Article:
When Broadsheet calls Nicholas Hill, the situation in the kitchen at newly minted French bistro Porcine is approaching code red.

“A broken dishwasher and a chef off sick had us a tad behind today,” says Hill.

Even with a former Old Fitz head chef (Hill) in the kitchen and an ex-Don Peppino’s co-owner and chef (Harry Levy) running the show, opening a restaurant is not for the faint of heart – especially when you throw a whole pig into the mix every fortnight.

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Hill and Levy have been on the tools for two months now, transforming the former Micky’s Cafe on Oxford Street into a French bistro, where the pair’s impressive careers have culminated in intoxicating food and atmosphere .

For Hill, who won accolades with his Gallic-influenced pub food at Woolloomooloo’s Old Fitzroy Hotel, Porcine marks a return to the polished techniques he forged at fine diners including Sepia and London’s Michelin-starred Ledbury. For Levy (also ex-Bar Brosé and Love, Tilly Devine), it’s a return to a strip reinvigorated over the past several years by players including Fred’s and Saint Peter, as well as his now-closed Italian diner Don Peppino’s.

“Oxford Street is a vibe,” Hill says, laughing. “There’s plenty of life in her yet.”

The vibe at Porcine is all about good times with mates while enjoying great food and wine – which makes sense not only because it’s above the newly opened Paddington outpost of P&V Wine & Liquor Merchants, but because Hill and his front-of-house manager Matt Fitzgerald have been best mates for decades.

“After the Fitz closed and Harry had finished up at Don’s, it felt right to have a proper crack at it,” says Hill of the collaboration. “Harry has great experience in fields that I don’t, and [the] Micky’s [space] came up with the P&V guys. Matt has been my best mate for over 20 years, and his knowledge and experience came late to the piece but fit like a glove. It all just really seemed to work.”

As for the food, let’s talk about that aforementioned pig. Each fortnight a whole Berkshire pig arrives from Hungerford Meat. Each 60-kilogram carcass is aged for up to three weeks to improve flavour and texture before it’s broken down into house ham from the legs; cretons (a French-Canadian pork spread) and chou farci (pork-stuffed cabbage) from the neck and shoulder; 600-gram tomahawks from the ribs; as well as T-bones and rump chops.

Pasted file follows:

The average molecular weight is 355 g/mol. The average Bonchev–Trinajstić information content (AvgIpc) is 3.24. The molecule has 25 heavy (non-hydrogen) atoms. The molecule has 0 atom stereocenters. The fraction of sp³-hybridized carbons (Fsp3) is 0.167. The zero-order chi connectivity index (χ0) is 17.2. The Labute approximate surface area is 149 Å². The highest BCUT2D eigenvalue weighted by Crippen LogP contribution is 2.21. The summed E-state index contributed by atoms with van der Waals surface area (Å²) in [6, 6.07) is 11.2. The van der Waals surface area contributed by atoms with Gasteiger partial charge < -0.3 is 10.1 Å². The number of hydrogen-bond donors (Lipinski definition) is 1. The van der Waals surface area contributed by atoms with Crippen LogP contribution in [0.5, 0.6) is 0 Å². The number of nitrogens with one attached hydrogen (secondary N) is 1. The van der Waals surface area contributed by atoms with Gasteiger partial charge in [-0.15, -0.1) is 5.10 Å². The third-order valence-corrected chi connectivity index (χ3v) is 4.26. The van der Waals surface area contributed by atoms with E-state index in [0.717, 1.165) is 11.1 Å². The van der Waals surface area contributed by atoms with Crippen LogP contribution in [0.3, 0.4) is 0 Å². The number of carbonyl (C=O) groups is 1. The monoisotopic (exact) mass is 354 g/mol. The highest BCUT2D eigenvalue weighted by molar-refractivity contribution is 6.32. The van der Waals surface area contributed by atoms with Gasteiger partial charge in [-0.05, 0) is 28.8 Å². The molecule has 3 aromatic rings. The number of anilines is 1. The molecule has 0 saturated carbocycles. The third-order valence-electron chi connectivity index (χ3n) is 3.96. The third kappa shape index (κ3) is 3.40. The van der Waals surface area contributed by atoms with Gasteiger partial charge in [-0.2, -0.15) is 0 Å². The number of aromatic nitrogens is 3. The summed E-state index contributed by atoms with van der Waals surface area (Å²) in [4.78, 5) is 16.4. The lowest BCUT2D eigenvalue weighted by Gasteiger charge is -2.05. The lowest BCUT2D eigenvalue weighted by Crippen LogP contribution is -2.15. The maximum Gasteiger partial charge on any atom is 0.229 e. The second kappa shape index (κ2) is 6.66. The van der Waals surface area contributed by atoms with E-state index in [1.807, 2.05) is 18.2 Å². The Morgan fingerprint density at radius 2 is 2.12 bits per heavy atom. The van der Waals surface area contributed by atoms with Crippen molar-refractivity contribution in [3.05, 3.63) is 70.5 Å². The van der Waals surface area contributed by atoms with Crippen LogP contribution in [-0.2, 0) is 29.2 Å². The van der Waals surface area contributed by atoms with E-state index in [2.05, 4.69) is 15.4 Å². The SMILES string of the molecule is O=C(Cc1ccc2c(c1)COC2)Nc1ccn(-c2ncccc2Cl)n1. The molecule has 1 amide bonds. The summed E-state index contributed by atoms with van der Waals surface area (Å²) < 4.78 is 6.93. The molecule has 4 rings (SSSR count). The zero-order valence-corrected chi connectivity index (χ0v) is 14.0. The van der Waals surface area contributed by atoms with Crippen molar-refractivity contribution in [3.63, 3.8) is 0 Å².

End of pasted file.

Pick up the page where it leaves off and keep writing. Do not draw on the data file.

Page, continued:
“The head is pressed into a terrine and sold in the P&V courtyard by the slice, and the bellies are cured and smoked for staff bacon sangers on Sunday mornings,” says Hill.
But vegetarians are also taken care of: there’s a dish of seasonal vegetables in a bay-leaf vinaigrette, a Jerusalem artichoke vol-au-vent with garlic hollandaise, and a salad of endive in grilled orange vinegar.

“That said, a big fat pork chop doesn’t go astray,” says Hill, laughing.

His top picks when we talk include a Québécois-style pate of spiced pork mince and chicken livers enriched with crème fraîche and pork fat. He describes the menu as “French bistro the way we like it: simple and homely.”

And the fact that you can BYO wine from the P&V bottle shop right downstairs is a game changer.

“For diners to be able to buy from the bottle shop to drink upstairs is a huge win and a fun way to dine,” says Hill.

In case you missed the pork memo, there’s a huge pink “sausage pig” mural on the wall courtesy of Levy’s partner, artist Kim Siew.

It’s part of a “very organic” approach to interior design that includes leftovers from Micky’s – a cosy fireplace, a balcony, red-velvet curtains, and a neon sign reading “Cocktails & Dreams”.

“Paint was decided over a wine and a laugh, and there was lots of foraging in op-shops and on [Facebook] Marketplace,” says Hill.

The hand-picked approach to decor echoes his flexible approach to the food.

“We refine in certain areas and leave other parts alone,” says Hill. “It feels like a Lyonnaise bouchon some nights and a bit more bougie Parisian on others.”

Porcine
268 Oxford Street, Paddington
0423 015 032

Hours:
Thu to Sat 6pm–11pm
Sun 12pm–5pm

porcine.com.au